Stunning cliffs, lush hills, and picture-perfect beaches are a few reasons to love Italy’s coastline. Buildings, many medieval, perch prettily on the hills. Red tile roofs are a grace. Fishing boats bob on harbor waters, and from there you might glimpse a castle ruin, citrus farm, and terraced vineyards. Each coast town has expansive seascape views and a past that reaches back through time. Explore coves, for it’s there you’ll come upon intriguing secrets during an Italy vacation.
Portofino, situated along the coast of Liguria, has been frequented by A-list celebrities since the 1950’s. The town’s upscale boutiques and stellar restaurants define relaxed luxury. Situated on an isolated peninsula, Portofino is exclusive and a tad arrogant. The harbor is dotted with rustic fishing boats and glamorous yachts; this stretch of the Italian Riviera is one of the ritziest. Celebrity spotting is a favorite pastime—keep an eye out for large sunglasses and wide-brimmed hats. Hike to the lookout on top of Castello Brown. There’s a fine museum, and the harbor spreads out below you. If you’re a scuba diver, go 45 ft. beneath the surface and you’ll come face-to-face with a submerged, bronze statue of Jesus named, “Christ of the Abyss.”
Local Tip: Vacation in the villas of Portofino for elegance. Consider nearby Santa Maria Ligure or Camogli for a down-to-earth base. Alternately, visit Portofino on a day trip via rail from Genoa.
The Medieval fishing village of Riomaggiore is situated on a series of dramatic cliffs and rocky coves. Part of the Italian Riviera, this slice of coastline has undergone some major development since travelers discovered it. Still, it has a vibrant personality. Riomaggiore is the most easterly of five fishing communities that make up Cinque Terre, five towns steeped in history and charm. Climb the village’s rocky outcrop. You’ll have a terrific view of multi-colored buildings that look like precariously stacked blocks teetering on larger blocks. Stay in the village to experience its gentler vibe during the warm glow of sunset.
Local Tip: Ride the Cinque Terre Express to access the region’s four other villages of Monterosso, Vernazza, Corniglia and Manarola. Cinque Terre is a day’s drive from much of southern Italy.
Even with the absence of soft, golden beaches characteristic of Italy’s coast, Sorrento is a favored seaside town. Towering above is the Lattari Mountain Range with a series of hikes, offering dramatic views over the Bay. Beyond Sorrento’s elegant, café-lined Piazza Tasso, are streets lined with little shops with local lacework and ceramics. Bordered by the rustic Italian countryside to the south, the Amalfi Coast to the east, and historic Pompeii to the north, the inspiring location of Sorrento is a springboard for a dozen getaways.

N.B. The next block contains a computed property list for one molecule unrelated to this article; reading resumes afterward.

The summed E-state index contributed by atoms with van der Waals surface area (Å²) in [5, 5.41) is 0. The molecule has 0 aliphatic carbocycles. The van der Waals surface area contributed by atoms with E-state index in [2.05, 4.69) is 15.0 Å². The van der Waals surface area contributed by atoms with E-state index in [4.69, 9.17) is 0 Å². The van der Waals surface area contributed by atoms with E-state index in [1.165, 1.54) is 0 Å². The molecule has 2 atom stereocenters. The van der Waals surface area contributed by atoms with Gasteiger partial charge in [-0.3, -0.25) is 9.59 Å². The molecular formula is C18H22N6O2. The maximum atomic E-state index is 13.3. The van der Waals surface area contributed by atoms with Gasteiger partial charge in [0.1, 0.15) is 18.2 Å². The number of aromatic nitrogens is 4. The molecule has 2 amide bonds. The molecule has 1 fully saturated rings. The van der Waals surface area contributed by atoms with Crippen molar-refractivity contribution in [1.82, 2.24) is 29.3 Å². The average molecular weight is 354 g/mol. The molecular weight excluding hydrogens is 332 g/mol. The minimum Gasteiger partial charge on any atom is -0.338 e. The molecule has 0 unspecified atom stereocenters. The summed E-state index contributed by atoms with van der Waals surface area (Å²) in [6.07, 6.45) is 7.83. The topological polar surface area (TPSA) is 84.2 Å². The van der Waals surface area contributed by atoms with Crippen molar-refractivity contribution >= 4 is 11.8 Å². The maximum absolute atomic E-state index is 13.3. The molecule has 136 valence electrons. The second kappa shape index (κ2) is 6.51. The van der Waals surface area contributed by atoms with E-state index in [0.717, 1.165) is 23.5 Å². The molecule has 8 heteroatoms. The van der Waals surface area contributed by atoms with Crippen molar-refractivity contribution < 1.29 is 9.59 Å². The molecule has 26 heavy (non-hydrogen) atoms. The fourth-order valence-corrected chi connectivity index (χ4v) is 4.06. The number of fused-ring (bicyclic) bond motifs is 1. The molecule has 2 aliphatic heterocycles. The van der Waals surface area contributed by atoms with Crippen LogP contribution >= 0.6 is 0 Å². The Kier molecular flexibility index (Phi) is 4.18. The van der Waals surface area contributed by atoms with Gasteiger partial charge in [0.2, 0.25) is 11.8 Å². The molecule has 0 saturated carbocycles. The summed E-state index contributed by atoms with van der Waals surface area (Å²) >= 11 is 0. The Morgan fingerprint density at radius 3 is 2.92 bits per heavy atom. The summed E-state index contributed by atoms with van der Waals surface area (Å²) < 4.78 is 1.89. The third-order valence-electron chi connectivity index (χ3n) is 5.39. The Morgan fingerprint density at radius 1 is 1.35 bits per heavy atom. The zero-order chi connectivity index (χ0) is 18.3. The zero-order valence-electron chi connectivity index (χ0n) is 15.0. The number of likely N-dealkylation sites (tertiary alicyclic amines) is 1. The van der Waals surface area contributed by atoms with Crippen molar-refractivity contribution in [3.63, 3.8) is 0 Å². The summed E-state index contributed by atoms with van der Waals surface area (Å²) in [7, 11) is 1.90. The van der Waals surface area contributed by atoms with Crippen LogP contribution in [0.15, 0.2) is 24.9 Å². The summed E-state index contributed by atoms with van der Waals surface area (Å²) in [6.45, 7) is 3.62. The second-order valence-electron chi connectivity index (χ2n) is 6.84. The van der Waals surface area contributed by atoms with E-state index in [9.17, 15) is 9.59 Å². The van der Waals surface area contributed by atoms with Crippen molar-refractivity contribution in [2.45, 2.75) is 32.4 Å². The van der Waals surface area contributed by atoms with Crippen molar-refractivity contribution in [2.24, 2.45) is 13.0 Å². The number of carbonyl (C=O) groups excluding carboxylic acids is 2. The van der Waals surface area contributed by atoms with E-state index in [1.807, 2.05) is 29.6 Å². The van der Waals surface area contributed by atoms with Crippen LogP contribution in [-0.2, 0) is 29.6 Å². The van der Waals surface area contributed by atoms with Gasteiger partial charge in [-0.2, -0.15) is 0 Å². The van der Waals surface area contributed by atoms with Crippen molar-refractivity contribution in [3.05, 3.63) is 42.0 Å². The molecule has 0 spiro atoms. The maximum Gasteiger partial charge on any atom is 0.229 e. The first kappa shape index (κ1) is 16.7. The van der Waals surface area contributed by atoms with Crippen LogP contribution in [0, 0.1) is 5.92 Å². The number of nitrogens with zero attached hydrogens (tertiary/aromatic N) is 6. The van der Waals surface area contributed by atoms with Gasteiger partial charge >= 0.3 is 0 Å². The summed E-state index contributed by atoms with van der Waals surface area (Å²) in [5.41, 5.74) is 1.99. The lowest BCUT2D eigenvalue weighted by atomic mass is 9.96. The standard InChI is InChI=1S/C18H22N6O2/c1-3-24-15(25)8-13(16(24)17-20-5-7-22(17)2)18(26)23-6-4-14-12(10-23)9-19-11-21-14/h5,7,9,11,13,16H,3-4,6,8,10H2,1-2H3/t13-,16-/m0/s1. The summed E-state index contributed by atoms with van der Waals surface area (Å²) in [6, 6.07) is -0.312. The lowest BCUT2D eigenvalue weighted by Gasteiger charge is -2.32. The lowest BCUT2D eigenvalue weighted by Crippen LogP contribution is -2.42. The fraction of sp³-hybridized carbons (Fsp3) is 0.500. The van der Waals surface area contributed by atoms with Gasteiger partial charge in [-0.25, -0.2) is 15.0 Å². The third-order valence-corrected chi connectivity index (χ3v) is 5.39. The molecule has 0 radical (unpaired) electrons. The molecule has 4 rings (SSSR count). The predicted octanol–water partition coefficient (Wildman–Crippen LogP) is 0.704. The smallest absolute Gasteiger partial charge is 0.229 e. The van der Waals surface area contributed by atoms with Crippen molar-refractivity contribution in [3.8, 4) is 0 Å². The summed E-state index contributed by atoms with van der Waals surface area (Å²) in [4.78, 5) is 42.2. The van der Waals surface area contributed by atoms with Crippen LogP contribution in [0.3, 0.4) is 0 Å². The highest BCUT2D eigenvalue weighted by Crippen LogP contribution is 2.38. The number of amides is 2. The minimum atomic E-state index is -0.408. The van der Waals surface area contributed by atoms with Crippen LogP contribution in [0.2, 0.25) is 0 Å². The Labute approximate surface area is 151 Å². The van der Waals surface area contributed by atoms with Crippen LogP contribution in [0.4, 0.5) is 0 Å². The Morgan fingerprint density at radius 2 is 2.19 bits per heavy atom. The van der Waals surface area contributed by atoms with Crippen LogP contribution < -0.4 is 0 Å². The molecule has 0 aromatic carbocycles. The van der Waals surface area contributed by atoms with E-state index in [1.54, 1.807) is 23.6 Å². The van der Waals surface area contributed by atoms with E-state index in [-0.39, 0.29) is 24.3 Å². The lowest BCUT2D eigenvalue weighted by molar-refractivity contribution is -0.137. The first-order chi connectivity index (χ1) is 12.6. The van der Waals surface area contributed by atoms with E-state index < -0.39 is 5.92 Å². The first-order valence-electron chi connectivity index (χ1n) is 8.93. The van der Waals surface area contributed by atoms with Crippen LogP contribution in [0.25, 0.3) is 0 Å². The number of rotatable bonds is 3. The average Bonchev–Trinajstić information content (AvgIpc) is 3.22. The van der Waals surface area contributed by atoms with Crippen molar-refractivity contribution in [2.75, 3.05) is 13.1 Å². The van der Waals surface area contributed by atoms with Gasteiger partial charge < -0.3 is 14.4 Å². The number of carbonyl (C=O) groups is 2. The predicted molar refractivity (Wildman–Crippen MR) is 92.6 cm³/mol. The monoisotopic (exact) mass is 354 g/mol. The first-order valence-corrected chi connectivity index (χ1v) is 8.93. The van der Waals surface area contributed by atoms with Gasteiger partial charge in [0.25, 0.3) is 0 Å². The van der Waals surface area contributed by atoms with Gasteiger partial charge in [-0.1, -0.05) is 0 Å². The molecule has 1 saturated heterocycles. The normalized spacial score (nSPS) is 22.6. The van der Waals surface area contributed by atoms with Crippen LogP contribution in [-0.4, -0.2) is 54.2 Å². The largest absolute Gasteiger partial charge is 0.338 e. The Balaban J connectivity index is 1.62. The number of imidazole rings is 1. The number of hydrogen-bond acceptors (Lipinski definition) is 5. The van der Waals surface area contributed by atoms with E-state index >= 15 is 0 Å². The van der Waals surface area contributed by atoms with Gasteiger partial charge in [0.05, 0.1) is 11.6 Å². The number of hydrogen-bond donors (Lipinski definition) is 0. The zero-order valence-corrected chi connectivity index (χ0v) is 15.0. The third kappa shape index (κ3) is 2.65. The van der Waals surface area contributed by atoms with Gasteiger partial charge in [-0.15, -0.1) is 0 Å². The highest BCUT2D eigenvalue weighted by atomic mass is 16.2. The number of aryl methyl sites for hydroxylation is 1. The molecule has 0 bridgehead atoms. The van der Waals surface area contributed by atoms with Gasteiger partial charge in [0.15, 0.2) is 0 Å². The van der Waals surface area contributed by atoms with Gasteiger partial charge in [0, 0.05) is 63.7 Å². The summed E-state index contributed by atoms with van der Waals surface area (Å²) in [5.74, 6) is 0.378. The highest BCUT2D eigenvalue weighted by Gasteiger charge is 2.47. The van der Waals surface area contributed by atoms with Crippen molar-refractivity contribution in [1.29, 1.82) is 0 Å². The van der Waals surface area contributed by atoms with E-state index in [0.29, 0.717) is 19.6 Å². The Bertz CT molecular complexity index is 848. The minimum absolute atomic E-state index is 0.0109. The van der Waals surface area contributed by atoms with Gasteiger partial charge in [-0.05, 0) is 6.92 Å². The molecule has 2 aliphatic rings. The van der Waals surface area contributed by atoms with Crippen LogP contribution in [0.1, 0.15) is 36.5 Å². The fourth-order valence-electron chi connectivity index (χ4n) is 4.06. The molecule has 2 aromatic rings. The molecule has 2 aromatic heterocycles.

Local Tip: Travel Sorrento in the springtime to see the town painted in vivid colors of jasmine and orange blossoms in full bloom. From there, it’s an easy boat ride to Capri or a guided tour to Pompeii. Limoncello is served with meals as frequently as water. Enjoy!
Positano is an enclave of pastel-hued homes on the Amalfi Coast. This portion of Italy’s winding coastline is considered by many to be the most picturesque. There is one major road, lined with chic boutiques, fine hotels, and renowned restaurants. During warm, summer months, the town feels like a large resort. Go beyond the main road into a network of steep side streets, and you’ll discover the beauty of everyday life. Hike “The Path of the Gods,” a scenic cliffside trail that winds above Positano’s dazzling turquoise sea. The views are extraordinary.
Local Tip: Sunbathe on the more intimate pebbled Fornillo Beach instead of the town’s main Spiaggia Grande to escape the crowds.
Arriving by boat to Cagliari is to witness Italy in all her glory. This is the capital of Sardinia, a wonder of the Mediterranean, and the country’s second-largest island. Towering domes and energetic squares surround Cagliari’s famous feature, Il Castello, a hilltop citadel. Explore cobblestone lanes on your way up for a harbor view. Cagliari’s historic center reveals its rich past—the remains of fortifications flanked by city walls and an amphitheater, recall the past Pisan and Roman rule. In the summer, locals gather in cafes along the town’s harbor or they head to Poetto Beach. Cagliari has it all—historic sites, panoramic views, and sandy beaches.
Local Tip: Travel south of Cagliari and try windsurfing at Santa Margherita di Pula, a local favorite with optimum wave and wind conditions.